In the meantime, I got really lucky when a couple of neighbors replaced their large "patio" sliding glass doors.  They each consisted of TWO glass panels [one fixed and the other sliding], giving me FOUR large double glazed [insulating] panels.

And the REALLY good thing about them is that they are both made with TEMPERED glass which is genrally much stronger, AND IF broken, shatters into hundreds of small "pebble-like," pea gravel sized pieces which are not as dangerous as the shards from broken ordinary glass.

Not yet having enough windows collected to build a greenhouse, I used the 4 double insulated panels to make four COLD FRAMES,  which work great.  Because of being double pane insulated panels, they each are very heavy, but with proper [ergonomically speaking] handles and automatic [gravity-pendelum action] prop rods, they are managable.

I made the cold frame bases of treated 2x4 framing, with the cavities filled with discarded Styrofoam sheeting [picked up wherever found discarded], covered with 1/2 inch treated plywood on the outside, and 1/2 inch untreated, but exterior grade, plywood on the inside.  I then lined the interior walls with a construction water barrier film to give some limited protection to the plywood.  To facilitate replacement of the interior plywood wall panels if it should ever be needed, I assembled the entire structure with Galvanized drywall screws.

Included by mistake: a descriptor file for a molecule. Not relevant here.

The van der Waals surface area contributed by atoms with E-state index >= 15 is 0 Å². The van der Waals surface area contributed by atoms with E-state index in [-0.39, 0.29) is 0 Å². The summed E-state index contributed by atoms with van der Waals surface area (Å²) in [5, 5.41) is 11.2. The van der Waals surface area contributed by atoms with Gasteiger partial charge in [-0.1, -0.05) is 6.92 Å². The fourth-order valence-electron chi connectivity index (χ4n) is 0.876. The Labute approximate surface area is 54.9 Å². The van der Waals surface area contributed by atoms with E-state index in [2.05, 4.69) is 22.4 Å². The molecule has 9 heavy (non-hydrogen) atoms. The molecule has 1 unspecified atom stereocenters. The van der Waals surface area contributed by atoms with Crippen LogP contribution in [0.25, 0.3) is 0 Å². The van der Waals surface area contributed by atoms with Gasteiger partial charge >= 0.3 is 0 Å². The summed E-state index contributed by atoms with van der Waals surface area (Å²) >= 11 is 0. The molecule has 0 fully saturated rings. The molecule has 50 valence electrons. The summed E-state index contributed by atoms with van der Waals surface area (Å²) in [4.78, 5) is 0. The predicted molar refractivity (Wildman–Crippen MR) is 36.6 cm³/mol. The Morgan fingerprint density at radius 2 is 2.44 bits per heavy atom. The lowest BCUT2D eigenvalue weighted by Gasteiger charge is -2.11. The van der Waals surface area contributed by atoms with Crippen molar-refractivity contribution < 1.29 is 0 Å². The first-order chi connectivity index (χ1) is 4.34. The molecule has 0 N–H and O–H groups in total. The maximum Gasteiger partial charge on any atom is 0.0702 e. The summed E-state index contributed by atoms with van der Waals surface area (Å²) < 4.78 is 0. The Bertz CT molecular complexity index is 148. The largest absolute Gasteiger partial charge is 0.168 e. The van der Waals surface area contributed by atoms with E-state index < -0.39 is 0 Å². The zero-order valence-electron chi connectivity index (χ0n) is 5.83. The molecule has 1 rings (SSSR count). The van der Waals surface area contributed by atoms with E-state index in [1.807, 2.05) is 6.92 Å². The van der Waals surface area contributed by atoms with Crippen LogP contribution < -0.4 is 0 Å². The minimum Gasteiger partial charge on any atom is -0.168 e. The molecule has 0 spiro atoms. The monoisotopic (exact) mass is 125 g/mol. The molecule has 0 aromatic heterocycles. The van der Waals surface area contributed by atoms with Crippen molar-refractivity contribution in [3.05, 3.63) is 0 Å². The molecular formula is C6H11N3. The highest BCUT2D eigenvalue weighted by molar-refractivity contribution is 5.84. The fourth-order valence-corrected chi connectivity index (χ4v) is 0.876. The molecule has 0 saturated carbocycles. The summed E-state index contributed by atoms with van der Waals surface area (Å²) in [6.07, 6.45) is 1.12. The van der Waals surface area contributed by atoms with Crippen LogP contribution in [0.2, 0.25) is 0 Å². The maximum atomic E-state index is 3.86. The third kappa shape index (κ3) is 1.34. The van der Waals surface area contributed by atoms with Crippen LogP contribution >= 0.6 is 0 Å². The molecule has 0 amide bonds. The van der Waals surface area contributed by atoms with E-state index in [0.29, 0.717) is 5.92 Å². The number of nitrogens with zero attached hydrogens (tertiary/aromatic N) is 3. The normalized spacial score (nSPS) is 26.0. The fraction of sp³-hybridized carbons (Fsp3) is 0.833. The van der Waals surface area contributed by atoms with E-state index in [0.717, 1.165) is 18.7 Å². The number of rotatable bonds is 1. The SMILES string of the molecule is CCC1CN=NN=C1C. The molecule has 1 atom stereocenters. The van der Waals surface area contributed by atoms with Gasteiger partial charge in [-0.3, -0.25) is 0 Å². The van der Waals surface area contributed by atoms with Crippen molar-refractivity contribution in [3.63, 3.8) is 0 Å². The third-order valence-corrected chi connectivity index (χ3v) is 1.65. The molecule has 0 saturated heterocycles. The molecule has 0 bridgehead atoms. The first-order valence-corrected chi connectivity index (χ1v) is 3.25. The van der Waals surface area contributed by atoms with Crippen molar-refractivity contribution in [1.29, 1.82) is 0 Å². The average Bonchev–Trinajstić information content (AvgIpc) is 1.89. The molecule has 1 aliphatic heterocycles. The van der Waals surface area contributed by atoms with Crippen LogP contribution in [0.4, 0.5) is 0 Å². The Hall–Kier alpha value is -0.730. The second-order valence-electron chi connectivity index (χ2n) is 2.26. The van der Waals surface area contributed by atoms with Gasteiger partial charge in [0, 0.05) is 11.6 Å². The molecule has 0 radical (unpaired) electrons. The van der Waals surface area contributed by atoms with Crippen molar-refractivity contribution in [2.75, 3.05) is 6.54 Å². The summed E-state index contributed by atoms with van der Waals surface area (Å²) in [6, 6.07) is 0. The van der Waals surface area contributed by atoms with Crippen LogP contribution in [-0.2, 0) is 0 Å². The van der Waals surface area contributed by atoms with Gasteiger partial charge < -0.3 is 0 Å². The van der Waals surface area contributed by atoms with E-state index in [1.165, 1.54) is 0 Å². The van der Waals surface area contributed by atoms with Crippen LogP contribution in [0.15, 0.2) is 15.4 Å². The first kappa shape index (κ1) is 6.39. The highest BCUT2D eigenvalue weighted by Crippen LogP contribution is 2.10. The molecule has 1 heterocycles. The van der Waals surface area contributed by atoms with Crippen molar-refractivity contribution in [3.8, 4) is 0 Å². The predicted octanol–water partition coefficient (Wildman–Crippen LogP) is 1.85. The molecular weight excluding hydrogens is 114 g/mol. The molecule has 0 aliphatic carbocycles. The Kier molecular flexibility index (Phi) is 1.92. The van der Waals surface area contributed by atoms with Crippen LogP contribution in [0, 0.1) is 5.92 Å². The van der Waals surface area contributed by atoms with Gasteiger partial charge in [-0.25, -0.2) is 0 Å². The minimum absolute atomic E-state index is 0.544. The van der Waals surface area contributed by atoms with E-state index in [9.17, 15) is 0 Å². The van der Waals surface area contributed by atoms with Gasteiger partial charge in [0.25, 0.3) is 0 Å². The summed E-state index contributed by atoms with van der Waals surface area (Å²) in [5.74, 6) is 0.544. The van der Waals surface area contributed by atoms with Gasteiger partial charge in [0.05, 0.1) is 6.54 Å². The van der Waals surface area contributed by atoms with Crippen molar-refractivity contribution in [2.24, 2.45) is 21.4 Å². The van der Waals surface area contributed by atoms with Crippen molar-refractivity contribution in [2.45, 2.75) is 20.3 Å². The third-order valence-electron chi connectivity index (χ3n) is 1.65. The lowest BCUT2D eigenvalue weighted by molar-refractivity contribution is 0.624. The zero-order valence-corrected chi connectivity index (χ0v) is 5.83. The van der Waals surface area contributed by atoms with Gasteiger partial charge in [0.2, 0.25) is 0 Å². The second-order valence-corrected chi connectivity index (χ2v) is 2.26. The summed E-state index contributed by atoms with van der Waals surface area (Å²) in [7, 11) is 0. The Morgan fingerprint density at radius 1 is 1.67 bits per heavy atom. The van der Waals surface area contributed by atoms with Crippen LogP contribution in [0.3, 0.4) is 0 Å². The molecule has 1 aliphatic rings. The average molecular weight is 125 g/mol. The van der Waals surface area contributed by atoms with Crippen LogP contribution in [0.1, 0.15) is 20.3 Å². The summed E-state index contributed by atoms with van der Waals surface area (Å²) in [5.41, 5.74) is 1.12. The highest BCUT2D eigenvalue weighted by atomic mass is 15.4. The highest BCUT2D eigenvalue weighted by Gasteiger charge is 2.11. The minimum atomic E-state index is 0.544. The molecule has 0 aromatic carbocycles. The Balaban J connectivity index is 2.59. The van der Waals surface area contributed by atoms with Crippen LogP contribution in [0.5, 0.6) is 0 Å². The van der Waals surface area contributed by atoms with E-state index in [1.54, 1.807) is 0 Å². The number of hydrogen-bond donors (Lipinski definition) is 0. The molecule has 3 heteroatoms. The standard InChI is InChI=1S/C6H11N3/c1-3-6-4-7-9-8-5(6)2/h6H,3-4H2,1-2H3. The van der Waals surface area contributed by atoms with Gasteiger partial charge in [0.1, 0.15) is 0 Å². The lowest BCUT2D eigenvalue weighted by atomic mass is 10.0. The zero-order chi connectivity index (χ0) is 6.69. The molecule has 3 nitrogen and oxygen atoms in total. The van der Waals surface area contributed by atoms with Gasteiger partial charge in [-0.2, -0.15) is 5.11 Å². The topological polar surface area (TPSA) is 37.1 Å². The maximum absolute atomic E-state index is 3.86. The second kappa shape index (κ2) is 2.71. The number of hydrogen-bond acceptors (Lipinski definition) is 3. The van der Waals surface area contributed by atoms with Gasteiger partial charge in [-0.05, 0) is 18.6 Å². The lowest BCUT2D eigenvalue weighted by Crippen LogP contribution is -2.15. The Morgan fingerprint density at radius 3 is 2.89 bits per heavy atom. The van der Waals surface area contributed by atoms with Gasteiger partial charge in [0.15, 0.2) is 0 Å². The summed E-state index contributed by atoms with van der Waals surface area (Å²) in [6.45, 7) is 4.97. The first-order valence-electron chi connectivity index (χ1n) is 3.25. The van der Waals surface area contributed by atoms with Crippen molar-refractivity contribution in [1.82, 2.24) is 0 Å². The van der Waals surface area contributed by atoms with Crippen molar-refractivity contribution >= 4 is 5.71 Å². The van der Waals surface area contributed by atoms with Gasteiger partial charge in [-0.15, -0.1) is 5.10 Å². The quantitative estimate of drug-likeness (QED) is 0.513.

Before varnishing, I carefully caulked all exterior crevices that might allow entry of weather [wind or water].  Finally, ALL outside wood exposed to weather was sealed with a properly applied [per label directions] triple coat of Polyurethane Varnish.

Unfortunately, I have no photos, AND have sold both cold frames a few years back.  A "out-of-towner" guy made me an offer I couldn't refuse [$500 each], and so I've got to start over in the process of collecting tempered glass double insulated panels.